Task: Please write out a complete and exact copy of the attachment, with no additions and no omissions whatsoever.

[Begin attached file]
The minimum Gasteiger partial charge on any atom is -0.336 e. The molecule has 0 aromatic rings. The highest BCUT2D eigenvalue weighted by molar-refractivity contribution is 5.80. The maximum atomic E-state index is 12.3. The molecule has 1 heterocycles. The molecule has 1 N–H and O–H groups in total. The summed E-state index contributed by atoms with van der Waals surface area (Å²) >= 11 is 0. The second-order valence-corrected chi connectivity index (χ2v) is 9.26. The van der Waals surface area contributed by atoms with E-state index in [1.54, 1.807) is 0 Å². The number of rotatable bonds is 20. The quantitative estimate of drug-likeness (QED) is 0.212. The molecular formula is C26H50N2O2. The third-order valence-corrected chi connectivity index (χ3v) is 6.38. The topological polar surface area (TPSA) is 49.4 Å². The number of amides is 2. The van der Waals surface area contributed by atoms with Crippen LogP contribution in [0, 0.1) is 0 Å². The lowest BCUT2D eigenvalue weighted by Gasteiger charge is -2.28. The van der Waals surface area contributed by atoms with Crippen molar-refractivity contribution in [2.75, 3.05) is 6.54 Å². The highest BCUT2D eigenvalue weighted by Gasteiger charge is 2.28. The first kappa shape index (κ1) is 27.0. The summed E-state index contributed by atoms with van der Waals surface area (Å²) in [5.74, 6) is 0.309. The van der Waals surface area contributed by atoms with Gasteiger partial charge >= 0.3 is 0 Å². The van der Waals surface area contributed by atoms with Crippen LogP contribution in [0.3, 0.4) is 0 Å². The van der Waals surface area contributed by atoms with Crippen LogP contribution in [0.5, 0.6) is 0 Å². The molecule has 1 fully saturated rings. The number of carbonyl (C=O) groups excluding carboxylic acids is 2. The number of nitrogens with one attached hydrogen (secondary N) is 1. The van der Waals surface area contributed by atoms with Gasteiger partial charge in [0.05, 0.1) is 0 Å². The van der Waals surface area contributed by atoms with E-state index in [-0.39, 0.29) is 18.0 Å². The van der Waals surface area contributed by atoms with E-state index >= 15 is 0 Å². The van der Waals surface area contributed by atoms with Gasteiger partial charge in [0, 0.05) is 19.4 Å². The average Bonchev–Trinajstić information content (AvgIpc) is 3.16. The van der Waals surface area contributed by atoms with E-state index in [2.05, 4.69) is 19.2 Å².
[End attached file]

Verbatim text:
The minimum Gasteiger partial charge on any atom is -0.336 e. The molecule has 0 aromatic rings. The highest BCUT2D eigenvalue weighted by molar-refractivity contribution is 5.80. The maximum atomic E-state index is 12.3. The molecule has 1 heterocycles. The molecule has 1 N–H and O–H groups in total. The summed E-state index contributed by atoms with van der Waals surface area (Å²) >= 11 is 0. The second-order valence-corrected chi connectivity index (χ2v) is 9.26. The van der Waals surface area contributed by atoms with E-state index in [1.54, 1.807) is 0 Å². The number of rotatable bonds is 20. The quantitative estimate of drug-likeness (QED) is 0.212. The molecular formula is C26H50N2O2. The third-order valence-corrected chi connectivity index (χ3v) is 6.38. The topological polar surface area (TPSA) is 49.4 Å². The number of amides is 2. The van der Waals surface area contributed by atoms with Crippen LogP contribution in [0, 0.1) is 0 Å². The lowest BCUT2D eigenvalue weighted by Gasteiger charge is -2.28. The van der Waals surface area contributed by atoms with Crippen molar-refractivity contribution in [2.75, 3.05) is 6.54 Å². The highest BCUT2D eigenvalue weighted by Gasteiger charge is 2.28. The first kappa shape index (κ1) is 27.0. The summed E-state index contributed by atoms with van der Waals surface area (Å²) in [5.74, 6) is 0.309. The van der Waals surface area contributed by atoms with Gasteiger partial charge >= 0.3 is 0 Å². The van der Waals surface area contributed by atoms with Crippen LogP contribution in [0.3, 0.4) is 0 Å². The van der Waals surface area contributed by atoms with Crippen LogP contribution in [0.5, 0.6) is 0 Å². The molecule has 1 fully saturated rings. The number of carbonyl (C=O) groups excluding carboxylic acids is 2. The number of nitrogens with one attached hydrogen (secondary N) is 1. The van der Waals surface area contributed by atoms with Gasteiger partial charge in [0.05, 0.1) is 0 Å². The van der Waals surface area contributed by atoms with E-state index in [-0.39, 0.29) is 18.0 Å². The van der Waals surface area contributed by atoms with E-state index >= 15 is 0 Å². The van der Waals surface area contributed by atoms with Gasteiger partial charge in [0, 0.05) is 19.4 Å². The average Bonchev–Trinajstić information content (AvgIpc) is 3.16. The van der Waals surface area contributed by atoms with E-state index in [2.05, 4.69) is 19.2 Å².